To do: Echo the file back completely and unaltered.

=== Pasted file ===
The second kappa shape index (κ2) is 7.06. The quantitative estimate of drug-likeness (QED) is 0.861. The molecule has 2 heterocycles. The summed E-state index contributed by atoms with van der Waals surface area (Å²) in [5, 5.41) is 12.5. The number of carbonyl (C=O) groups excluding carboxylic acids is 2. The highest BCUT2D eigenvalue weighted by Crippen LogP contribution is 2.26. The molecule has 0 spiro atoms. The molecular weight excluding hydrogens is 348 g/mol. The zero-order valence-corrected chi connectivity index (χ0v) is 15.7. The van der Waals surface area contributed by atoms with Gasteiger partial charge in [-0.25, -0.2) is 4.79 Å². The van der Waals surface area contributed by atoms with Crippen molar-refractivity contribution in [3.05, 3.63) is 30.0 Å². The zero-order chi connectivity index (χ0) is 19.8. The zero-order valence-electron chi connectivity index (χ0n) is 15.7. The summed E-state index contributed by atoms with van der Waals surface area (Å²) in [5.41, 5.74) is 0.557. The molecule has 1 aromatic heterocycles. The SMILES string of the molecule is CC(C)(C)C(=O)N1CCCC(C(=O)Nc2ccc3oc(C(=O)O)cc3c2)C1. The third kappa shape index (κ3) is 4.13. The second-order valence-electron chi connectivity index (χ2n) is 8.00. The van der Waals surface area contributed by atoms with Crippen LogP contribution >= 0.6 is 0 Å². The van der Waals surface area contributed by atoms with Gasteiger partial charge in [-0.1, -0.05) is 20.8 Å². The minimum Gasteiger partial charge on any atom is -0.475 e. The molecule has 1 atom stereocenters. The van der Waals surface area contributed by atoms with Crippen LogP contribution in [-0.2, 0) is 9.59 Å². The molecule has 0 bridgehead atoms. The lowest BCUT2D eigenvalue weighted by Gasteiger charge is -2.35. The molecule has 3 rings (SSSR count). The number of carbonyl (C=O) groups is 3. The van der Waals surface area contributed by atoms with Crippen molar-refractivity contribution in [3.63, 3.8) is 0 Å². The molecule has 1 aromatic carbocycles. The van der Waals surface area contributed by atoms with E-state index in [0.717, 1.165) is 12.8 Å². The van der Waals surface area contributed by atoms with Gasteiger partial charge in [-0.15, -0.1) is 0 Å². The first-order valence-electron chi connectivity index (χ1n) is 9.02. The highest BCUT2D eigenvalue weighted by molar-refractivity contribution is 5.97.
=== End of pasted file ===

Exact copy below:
The second kappa shape index (κ2) is 7.06. The quantitative estimate of drug-likeness (QED) is 0.861. The molecule has 2 heterocycles. The summed E-state index contributed by atoms with van der Waals surface area (Å²) in [5, 5.41) is 12.5. The number of carbonyl (C=O) groups excluding carboxylic acids is 2. The highest BCUT2D eigenvalue weighted by Crippen LogP contribution is 2.26. The molecule has 0 spiro atoms. The molecular weight excluding hydrogens is 348 g/mol. The zero-order valence-corrected chi connectivity index (χ0v) is 15.7. The van der Waals surface area contributed by atoms with Gasteiger partial charge in [-0.25, -0.2) is 4.79 Å². The van der Waals surface area contributed by atoms with Crippen molar-refractivity contribution in [3.05, 3.63) is 30.0 Å². The zero-order chi connectivity index (χ0) is 19.8. The zero-order valence-electron chi connectivity index (χ0n) is 15.7. The summed E-state index contributed by atoms with van der Waals surface area (Å²) in [5.41, 5.74) is 0.557. The molecule has 1 aromatic heterocycles. The SMILES string of the molecule is CC(C)(C)C(=O)N1CCCC(C(=O)Nc2ccc3oc(C(=O)O)cc3c2)C1. The third kappa shape index (κ3) is 4.13. The second-order valence-electron chi connectivity index (χ2n) is 8.00. The van der Waals surface area contributed by atoms with Crippen LogP contribution >= 0.6 is 0 Å². The van der Waals surface area contributed by atoms with Gasteiger partial charge in [-0.1, -0.05) is 20.8 Å². The minimum Gasteiger partial charge on any atom is -0.475 e. The molecule has 1 atom stereocenters. The van der Waals surface area contributed by atoms with Crippen LogP contribution in [-0.2, 0) is 9.59 Å². The molecule has 0 bridgehead atoms. The lowest BCUT2D eigenvalue weighted by Gasteiger charge is -2.35. The molecule has 3 rings (SSSR count). The number of carbonyl (C=O) groups is 3. The van der Waals surface area contributed by atoms with Crippen molar-refractivity contribution in [3.63, 3.8) is 0 Å². The molecule has 1 aromatic carbocycles. The van der Waals surface area contributed by atoms with E-state index in [0.717, 1.165) is 12.8 Å². The van der Waals surface area contributed by atoms with Gasteiger partial charge in [-0.15, -0.1) is 0 Å². The first-order valence-electron chi connectivity index (χ1n) is 9.02. The highest BCUT2D eigenvalue weighted by molar-refractivity contribution is 5.97.